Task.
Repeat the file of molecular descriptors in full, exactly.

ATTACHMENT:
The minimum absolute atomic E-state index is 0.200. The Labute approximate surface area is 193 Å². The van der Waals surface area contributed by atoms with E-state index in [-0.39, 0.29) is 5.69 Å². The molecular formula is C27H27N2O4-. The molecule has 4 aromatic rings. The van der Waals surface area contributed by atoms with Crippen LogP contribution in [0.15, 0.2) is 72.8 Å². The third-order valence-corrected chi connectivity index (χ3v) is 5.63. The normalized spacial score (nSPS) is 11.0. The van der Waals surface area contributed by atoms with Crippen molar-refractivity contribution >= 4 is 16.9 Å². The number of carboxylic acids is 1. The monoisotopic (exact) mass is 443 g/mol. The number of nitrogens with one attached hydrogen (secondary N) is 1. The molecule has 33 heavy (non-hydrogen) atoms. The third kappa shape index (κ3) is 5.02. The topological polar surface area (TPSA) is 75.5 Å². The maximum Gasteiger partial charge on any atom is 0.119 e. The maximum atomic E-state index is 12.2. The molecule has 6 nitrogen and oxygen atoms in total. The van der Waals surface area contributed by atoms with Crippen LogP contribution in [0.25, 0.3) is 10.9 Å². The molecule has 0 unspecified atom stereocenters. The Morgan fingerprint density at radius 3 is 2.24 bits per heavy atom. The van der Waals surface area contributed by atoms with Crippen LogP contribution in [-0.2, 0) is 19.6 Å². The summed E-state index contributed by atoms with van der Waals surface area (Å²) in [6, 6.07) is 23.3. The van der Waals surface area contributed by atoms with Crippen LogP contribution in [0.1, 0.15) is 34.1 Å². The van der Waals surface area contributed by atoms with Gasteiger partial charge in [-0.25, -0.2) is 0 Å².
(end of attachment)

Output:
The minimum absolute atomic E-state index is 0.200. The Labute approximate surface area is 193 Å². The van der Waals surface area contributed by atoms with E-state index in [-0.39, 0.29) is 5.69 Å². The molecular formula is C27H27N2O4-. The molecule has 4 aromatic rings. The van der Waals surface area contributed by atoms with Crippen LogP contribution in [0.15, 0.2) is 72.8 Å². The third-order valence-corrected chi connectivity index (χ3v) is 5.63. The normalized spacial score (nSPS) is 11.0. The van der Waals surface area contributed by atoms with Crippen molar-refractivity contribution >= 4 is 16.9 Å². The number of carboxylic acids is 1. The monoisotopic (exact) mass is 443 g/mol. The number of nitrogens with one attached hydrogen (secondary N) is 1. The molecule has 33 heavy (non-hydrogen) atoms. The third kappa shape index (κ3) is 5.02. The topological polar surface area (TPSA) is 75.5 Å². The maximum Gasteiger partial charge on any atom is 0.119 e. The maximum atomic E-state index is 12.2. The molecule has 6 nitrogen and oxygen atoms in total. The van der Waals surface area contributed by atoms with Crippen LogP contribution in [0.25, 0.3) is 10.9 Å². The molecule has 0 unspecified atom stereocenters. The Morgan fingerprint density at radius 3 is 2.24 bits per heavy atom. The van der Waals surface area contributed by atoms with Crippen LogP contribution in [-0.2, 0) is 19.6 Å². The summed E-state index contributed by atoms with van der Waals surface area (Å²) in [6, 6.07) is 23.3. The van der Waals surface area contributed by atoms with Crippen LogP contribution in [0.1, 0.15) is 34.1 Å². The van der Waals surface area contributed by atoms with Gasteiger partial charge in [-0.25, -0.2) is 0 Å².